The forced degradation studies are performed to,

• Develop and validate a stability indicating method

• Identify degradation products that may be generated during real time stability.

• Develop a method to quantify degradation impurities and separate excipients peaks (placebo) form impurities.

• Interpret possible degradation path-ways

• Generate more stable formulations

• Solve stability-related problems (e.g., mass balance).

Stress conditions

Thermal, hydrolysis, oxidation, and photo degradation are commonly used stress study mechanisms in industry. Desired degradation level can be achieved by selecting suitable concentration of acid, base and oxidizing agent, applying combination stress (e.g., degradation media+temperature) and exposure time. Excess degradation of sample may lead to further degrade, impurities and form secondary degradants that would not be seen in real time stability studies. Excess degradation may mislead mass balance results also because of difference in response factor of unknown impurities. Not achieving desired degradation might not serve the purpose of forced degradation. In recent years complete responses received form FDA, optimum% degradation is should be achieved in all conditions or at least in one condition. In the case of no degradation in all conditions, we should show sufficient scientific effort to achieve degradation. Therefore, it is necessary to control the degradation to a desired level. The generally recommended degradation varies between 5-20% degradation [3,4]. As per industry practice Condition, which commonly used for stress studies are presented in Table 1 [5].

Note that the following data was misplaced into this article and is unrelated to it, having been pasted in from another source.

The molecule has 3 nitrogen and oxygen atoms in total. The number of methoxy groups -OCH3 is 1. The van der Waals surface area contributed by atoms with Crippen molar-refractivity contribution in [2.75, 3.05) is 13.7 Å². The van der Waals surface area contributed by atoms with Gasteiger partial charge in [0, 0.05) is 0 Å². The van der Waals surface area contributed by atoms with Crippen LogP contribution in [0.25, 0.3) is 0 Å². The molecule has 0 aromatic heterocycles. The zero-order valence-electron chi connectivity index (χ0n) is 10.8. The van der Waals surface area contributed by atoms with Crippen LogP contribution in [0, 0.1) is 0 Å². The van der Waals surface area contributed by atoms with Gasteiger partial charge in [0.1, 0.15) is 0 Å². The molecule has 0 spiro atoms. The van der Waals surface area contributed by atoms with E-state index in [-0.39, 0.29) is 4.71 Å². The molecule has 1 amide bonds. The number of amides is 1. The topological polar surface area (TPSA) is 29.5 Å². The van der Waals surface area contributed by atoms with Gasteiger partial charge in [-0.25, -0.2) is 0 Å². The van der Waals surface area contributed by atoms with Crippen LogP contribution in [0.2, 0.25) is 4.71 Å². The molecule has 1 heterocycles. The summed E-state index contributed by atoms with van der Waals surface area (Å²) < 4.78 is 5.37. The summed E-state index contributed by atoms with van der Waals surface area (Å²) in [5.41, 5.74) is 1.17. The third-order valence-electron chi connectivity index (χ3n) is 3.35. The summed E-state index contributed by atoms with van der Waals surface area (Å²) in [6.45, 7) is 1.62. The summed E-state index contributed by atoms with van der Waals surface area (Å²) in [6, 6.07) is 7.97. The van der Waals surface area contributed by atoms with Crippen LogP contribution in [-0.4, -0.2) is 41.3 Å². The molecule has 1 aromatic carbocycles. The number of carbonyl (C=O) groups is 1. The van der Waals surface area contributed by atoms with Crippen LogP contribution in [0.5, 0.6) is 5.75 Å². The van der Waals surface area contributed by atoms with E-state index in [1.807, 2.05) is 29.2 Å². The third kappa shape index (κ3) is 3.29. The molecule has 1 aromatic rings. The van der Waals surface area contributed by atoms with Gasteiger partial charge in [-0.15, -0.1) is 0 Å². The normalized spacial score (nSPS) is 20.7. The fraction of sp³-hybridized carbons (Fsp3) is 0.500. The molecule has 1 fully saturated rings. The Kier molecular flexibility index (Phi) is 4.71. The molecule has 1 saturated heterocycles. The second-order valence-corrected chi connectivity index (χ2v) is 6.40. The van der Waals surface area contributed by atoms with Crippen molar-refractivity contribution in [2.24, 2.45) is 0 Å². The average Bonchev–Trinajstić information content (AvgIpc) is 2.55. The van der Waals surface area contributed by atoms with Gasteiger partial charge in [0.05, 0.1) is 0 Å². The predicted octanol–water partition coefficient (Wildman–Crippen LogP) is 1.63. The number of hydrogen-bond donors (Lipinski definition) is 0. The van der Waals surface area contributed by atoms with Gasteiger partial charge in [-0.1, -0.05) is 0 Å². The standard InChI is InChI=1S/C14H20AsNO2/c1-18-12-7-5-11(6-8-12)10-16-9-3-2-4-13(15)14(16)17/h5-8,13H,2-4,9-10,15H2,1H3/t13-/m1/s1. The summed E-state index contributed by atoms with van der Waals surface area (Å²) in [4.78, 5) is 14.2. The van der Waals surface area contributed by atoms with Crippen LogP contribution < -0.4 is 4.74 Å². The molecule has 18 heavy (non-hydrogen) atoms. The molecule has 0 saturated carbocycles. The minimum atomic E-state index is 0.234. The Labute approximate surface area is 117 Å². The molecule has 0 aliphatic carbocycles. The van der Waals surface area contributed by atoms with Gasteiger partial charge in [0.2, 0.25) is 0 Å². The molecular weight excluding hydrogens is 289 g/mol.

Degradation type Experimental conditions Storage conditions Sampling time (Days)
Hydrolysis Control (no acid or base) 40°C, 60°C 1,3,5
0.1 M Hydrochloric acid 40°C, 60°C 1,3,5
0.1 M Sodium Hydroxide 40°C, 60°C 1,3,5
Acid control (no API) 40°C, 60°C 1,3,5
Base control (no API) 40°C, 60°C 1,3,5
pH: 2,4,6,8 40°C, 60°C 1,3,5
Oxidation 3% H2O2 25°C, 60°C 1,3,5
Peroxide control 25°C, 60°C 1,3,5
Azobisisobutyronitrile (AIBN) 40°C, 60°C 1,3,5
AIBN control 40°C, 60°C 1,3,5
Photolytic Light 1 × ICH Not Applicable 1,3,5
Light 3 × ICH Not Applicable 1,3,5
Light control Not Applicable 1,3,5
Thermal Heat chamber 60°C 1,3,5
Heat chamber 60°C/75% RH 1,3,5
Heat chamber 80°C 1,3,5
Heat chamber 80°C/75% RH 1,3,5
Heat control Room Temperature 1,3,5

Table 1: Conditions mostly used for forced degradation studies.

Hydrolysis